Product design in its broadest definition is a term for the process which typically follows the agreement of a core product development requirement, idea or concept.
Manufacturing companies and entrepreneurs that need to realise a first stage or new version of a product concept first require a visual rendering of the new product’s physical form.
Key questions at this stage may centre around the visual aspects of the new product, its aesthetics i.e. styling, size, colour and shape, as well as its ergonomics i.e. ease of use and intuitiveness.
Importance of the product design brief
A product design project must be briefed to the product designer with as much detail as possible, considering style, form and function.
The more information that can given to the product designer, the better the outcome will be (depending on the skills and expertise of the individual designer, of course).
Many product design consultants offer a brief template to clients which they know will tease out the appropriate information. Internal product design functions may work in different ways, but at the core, a brief is always needed.
Target market and intended use
Prior to getting started on a product design, the designer must understand who the product is aimed at and what it will be used for. Products for hospitals will not require the same level of aesthetic design as a consumer device such as a new kettle or toaster.
The demographics of target users must also be understood, so that, for example colour contrasts and touch features can be included for partially sighted users. Similarly, requirements for users with reduced mobility or movement will also factor into the design of ergonomic features.
Today’s users are time-poor and rarely have the patience to read complex instruction manuals. So product design must encompass an intuitive and inclusive use element which means a product is ready to use ‘out of the box’.
Key to the success of a product will be the logistics and practicalities of its manufacture, often in volume.
The product design process must therefore factor ‘manufacturability’ into the design, taking into account complexity, cost, efficiency and materials.
Product design as a process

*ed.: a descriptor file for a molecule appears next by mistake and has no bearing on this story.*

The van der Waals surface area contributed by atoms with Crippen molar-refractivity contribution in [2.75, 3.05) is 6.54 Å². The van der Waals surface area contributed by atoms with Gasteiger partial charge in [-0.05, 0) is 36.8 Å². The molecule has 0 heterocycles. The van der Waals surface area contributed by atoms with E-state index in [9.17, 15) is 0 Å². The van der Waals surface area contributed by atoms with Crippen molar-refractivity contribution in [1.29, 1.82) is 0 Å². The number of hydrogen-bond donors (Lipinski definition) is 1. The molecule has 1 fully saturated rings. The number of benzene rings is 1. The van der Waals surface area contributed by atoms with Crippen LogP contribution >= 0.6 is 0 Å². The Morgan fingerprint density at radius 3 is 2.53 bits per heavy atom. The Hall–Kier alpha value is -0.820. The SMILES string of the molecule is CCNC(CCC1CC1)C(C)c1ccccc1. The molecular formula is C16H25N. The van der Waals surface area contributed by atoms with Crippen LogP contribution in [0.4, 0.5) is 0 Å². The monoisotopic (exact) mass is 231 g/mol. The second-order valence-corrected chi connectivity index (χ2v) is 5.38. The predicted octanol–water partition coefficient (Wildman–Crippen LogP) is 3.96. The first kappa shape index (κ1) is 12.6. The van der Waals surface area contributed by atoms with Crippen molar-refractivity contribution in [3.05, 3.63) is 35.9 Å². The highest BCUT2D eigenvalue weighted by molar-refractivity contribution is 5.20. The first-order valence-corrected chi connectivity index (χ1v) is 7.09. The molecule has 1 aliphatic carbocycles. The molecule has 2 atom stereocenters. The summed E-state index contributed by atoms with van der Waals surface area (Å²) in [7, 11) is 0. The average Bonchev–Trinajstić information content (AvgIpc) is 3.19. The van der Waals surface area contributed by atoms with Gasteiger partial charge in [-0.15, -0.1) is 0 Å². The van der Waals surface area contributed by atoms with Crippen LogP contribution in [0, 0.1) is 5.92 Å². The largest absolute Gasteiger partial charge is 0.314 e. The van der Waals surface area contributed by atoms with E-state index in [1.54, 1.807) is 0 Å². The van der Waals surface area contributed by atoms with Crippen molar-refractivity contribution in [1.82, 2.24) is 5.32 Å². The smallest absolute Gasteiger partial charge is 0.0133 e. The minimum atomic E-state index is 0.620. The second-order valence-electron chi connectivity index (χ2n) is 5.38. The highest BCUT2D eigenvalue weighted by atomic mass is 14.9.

A product design process that starts with a concept sketch will lead on to computer generated images, as well as complex computer-generated designs using specialised software such as Creo or Softworks.
From there, early concept or demonstration prototype models may be required, before moving on to more evolved functional prototypes that can be used for testing.
Product design also has a role to play in the specification of key properties such as strength and durability, including decisions on what materials might be used to manufacture.
Depending on the intended use of the product and the profile of user, the conditions and environment in which the product will be used can be reflected in the product design. Ruggedised styling, for example, will be important in a product that will spend its life outdoors in hot, dry, humid or freezing conditions.
In conclusion, product design is both the creation of a visual representation of a product concept, along with the properties the manufactured product must exhibit. At the same time, it is also a process that can last right the way from a blueprint through to the first commercial examples coming off the production line.
Cambridge Design Technology partners with expert partners that provide electronics engineering, prototyping, patenting and even marketing services for when a product is ready to go to market.
For more information about Cambridge Design Technology and our product design services, call Jon Plumb on 01787 377106 or email email@example.com